A fired-up Newton will lead Carolina against Denver and Peyton Manning in the Super Bowl on Feb. 7
A fired-up Newton will lead Carolina against Denver and Peyton Manning in the Super Bowl on Feb. 7 Grant Halverson—Getty Images

How Cam Newton Became the Face of the NFL

Jan 28, 2016

The code of conduct for a star quarterback in the NFL is as closely cropped as Johnny Unitas' crew cut: be commanding but not too emotional, be driven but never showy, display enough personality to sell pizza--but not so much that some fans won't want to buy it. In other words, be a lot like Peyton Manning.

For 17 seasons, Manning has embodied the marquee job in America's most watched sport with vanilla excellence. The son of an NFL quarterback and brother of another, Manning acts like a CEO on the field, coolly reading defenses before dissecting them with surgical passes. Touchdowns rarely merit more than raised arms. This approach has led to a fortune in endorsements, a league-record five MVP awards and a Super Bowl title.

But as Manning leads the Denver Broncos into Super Bowl 50 on Feb. 7, the injury-riddled 39-year-old will be doing more than trying to win what could be his final pro game. Whether he likes it or not, Manning will be ceding his role as the face of the NFL. The heir? Manning's opposing quarterback and stylistic opposite, the Carolina Panthers star Cam Newton. And his ascension could be one of the best things to happen to the NFL.

A sport defined for a decade by two aging stars--Manning and Tom Brady--and haunted by headlines involving brain injuries and domestic violence could use fresh air. (Manning now finds himself fighting allegations of performance-enhancing drug use, which the NFL is investigating.) Newton, the sixth African-American quarterback to start a Super Bowl, is a charismatic free spirit unburdened by the conventions of being a franchise quarterback. And even in a league filled with dazzling talents, the 26-year-old Newton stands out. Built like a linebacker--6 ft. 5 in. and 245 lb.--with the speed of a running back and the skills of a topflight quarterback, Newton can run past defenders, overpower them and outfox them with shrewd passes. And unlike his stolid predecessors, Newton celebrates those big plays like he just hit the Powerball. "I don't think we've seen a quarterback like Cam Newton," says Hall of Fame quarterback Kurt Warner, "and I don't think we ever will again."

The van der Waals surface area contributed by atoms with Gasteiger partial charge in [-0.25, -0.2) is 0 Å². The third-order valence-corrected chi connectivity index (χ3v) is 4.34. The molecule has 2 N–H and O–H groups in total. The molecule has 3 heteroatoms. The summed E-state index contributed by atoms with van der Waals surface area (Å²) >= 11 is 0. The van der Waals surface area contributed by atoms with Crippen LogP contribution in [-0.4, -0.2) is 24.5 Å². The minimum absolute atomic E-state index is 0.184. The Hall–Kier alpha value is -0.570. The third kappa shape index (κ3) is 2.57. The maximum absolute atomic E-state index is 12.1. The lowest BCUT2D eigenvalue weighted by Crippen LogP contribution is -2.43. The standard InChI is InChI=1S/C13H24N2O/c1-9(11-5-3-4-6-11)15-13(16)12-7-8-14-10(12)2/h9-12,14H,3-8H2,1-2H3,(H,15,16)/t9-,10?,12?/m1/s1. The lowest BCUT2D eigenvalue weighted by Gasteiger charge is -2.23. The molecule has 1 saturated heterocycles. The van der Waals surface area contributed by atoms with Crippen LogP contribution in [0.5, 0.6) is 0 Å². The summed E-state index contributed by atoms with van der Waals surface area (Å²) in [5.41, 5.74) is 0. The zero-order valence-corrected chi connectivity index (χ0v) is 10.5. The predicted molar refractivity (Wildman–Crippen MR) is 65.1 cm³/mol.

Rewriting the rules has made plenty of people uncomfortable. In November, following a Panthers win over the Tennessee Titans, a Tennessee fan complained in a letter to the Charlotte Observer that Newton's celebrations exposed kids to "egotism, arrogance and poor sportsmanship." (Never mind that following a touchdown Newton usually gives the ball to a kid in the stands.) On social media, Newton is routinely disparaged as a "thug"--a term with unsubtle racial overtones. "Particularly in these times, nobody is going to come out and say, Cam Newton's a black quarterback, and I don't like the way black people behave in public," says Todd Boyd, a professor of race and popular culture at USC. "Instead, what they're going to do is attack his style."

And in any case, Newton is well on his way to transcending his critics. After Newton made dabbing, a once obscure dance step, part of his celebratory routine, the move quickly went viral. And big brands have happily hitched their wagon to the mold-breaking star. In 2015, Newton made at least $11 million shilling for companies such as Under Armour, Beats by Dre, Gatorade and Dannon--a haul on par with Manning's. "Cam has not toned his game down," says Boyd. "He's really amped it up. And so, what better place than the most watched television event of the year for him to demonstrate to the world who he is?"

If anything can crush Newton, it won't be the haters--it's Denver's league-best defense, which beat up Brady in the AFC championship game. No matter the outcome, this Super Bowl will mark a passing of the plaster-cast quarterback. Let the fun--finally--begin.

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